No one, aside from weirdos, wants to read some boring post about grammar and punctuation. I’m not an English teacher, and I’m not in the business of excerpting textbooks. So let us keep this post on hyphens to one point. Ready?
This is a hyphen: –
This is an adverb: quickly
This is the aforementioned point of this post: When modifying a noun with an adverb, omit the hyphen. The “ly” replaces it.
I know; writers hate adverbs and want them to suffer. But those poor, maligned parts of speech are in charge when nouns must be modified, no matter how beautiful the hyphen that comes traipsing along. See the action-packed example that appears after this paragraph break.
Wrong: The quickly-flowing lava raced down the volcano’s slope, enveloping the ancient monster, Rodan, before the beast could fly away.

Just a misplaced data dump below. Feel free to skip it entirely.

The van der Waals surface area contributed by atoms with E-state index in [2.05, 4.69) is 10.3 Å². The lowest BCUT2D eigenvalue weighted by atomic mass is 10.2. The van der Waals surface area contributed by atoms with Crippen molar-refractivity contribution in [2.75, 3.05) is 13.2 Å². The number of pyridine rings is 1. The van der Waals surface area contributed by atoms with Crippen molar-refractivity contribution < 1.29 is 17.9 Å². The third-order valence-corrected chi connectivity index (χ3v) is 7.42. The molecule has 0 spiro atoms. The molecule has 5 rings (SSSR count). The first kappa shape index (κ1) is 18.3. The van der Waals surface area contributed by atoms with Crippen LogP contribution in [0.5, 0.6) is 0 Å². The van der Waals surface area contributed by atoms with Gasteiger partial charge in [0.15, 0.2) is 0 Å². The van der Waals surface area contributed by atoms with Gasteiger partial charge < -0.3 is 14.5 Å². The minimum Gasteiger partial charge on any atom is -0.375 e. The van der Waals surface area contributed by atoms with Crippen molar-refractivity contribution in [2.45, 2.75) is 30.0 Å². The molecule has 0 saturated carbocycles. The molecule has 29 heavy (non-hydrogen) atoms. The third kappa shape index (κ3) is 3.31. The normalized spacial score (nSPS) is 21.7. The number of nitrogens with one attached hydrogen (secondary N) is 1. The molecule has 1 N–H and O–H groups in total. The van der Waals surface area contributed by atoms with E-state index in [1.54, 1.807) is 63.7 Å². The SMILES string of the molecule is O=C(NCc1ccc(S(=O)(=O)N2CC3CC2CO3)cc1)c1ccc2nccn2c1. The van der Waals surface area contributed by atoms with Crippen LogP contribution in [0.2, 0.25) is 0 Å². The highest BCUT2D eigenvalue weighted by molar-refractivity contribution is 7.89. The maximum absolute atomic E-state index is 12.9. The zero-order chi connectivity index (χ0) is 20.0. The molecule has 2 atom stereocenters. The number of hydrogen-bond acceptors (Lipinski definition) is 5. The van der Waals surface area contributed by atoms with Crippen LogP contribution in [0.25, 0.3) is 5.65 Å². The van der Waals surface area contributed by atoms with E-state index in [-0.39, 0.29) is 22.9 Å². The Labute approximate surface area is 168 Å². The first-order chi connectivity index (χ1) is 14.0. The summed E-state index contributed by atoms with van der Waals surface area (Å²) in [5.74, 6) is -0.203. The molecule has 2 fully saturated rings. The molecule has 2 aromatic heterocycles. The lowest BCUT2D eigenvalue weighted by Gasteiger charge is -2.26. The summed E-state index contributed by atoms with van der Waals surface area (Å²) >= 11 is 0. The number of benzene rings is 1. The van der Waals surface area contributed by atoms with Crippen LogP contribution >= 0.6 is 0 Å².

Right: The quickly flowing lava raced down the volcano’s slope, enveloping the ancient monster, Rodan, before the beast could fly away.
When modifying a noun without an adverb, use a hyphen.
Right: The flesh-eating monster, Rodan, is impervious to all things. Except lava.
That is all for today. Other than, “Beware of Rodan.”
Little known fact: John Lennon was singing about punctuation abuse in this song. 100% of the proceeds from this YouTube video go toward improving the quality of life for hyphens. If I were the Beatles, though, I’d probably set aside $40 to buy a microphone stand so Paul and George don’t have to share.